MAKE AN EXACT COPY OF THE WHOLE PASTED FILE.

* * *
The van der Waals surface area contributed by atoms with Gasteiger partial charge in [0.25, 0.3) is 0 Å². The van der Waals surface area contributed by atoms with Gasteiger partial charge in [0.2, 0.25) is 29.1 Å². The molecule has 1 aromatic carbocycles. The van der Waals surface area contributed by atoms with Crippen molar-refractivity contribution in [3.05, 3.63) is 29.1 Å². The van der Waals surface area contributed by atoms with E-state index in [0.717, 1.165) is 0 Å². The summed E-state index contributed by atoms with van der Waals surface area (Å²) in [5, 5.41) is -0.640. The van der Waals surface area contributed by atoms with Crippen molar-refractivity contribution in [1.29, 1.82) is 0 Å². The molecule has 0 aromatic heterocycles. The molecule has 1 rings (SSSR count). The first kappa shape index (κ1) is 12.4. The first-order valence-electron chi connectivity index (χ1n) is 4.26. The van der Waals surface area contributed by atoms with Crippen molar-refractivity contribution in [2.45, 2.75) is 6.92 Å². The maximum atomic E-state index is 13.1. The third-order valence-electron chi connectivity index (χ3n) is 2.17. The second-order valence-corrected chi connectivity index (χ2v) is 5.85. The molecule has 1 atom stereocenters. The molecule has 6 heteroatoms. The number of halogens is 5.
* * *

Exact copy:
The van der Waals surface area contributed by atoms with Gasteiger partial charge in [0.25, 0.3) is 0 Å². The van der Waals surface area contributed by atoms with Gasteiger partial charge in [0.2, 0.25) is 29.1 Å². The molecule has 1 aromatic carbocycles. The van der Waals surface area contributed by atoms with Crippen molar-refractivity contribution in [3.05, 3.63) is 29.1 Å². The van der Waals surface area contributed by atoms with E-state index in [0.717, 1.165) is 0 Å². The summed E-state index contributed by atoms with van der Waals surface area (Å²) in [5, 5.41) is -0.640. The van der Waals surface area contributed by atoms with Crippen molar-refractivity contribution in [1.29, 1.82) is 0 Å². The molecule has 0 aromatic heterocycles. The molecule has 1 rings (SSSR count). The first kappa shape index (κ1) is 12.4. The first-order valence-electron chi connectivity index (χ1n) is 4.26. The van der Waals surface area contributed by atoms with Crippen molar-refractivity contribution in [2.45, 2.75) is 6.92 Å². The maximum atomic E-state index is 13.1. The third-order valence-electron chi connectivity index (χ3n) is 2.17. The second-order valence-corrected chi connectivity index (χ2v) is 5.85. The molecule has 1 atom stereocenters. The molecule has 6 heteroatoms. The number of halogens is 5.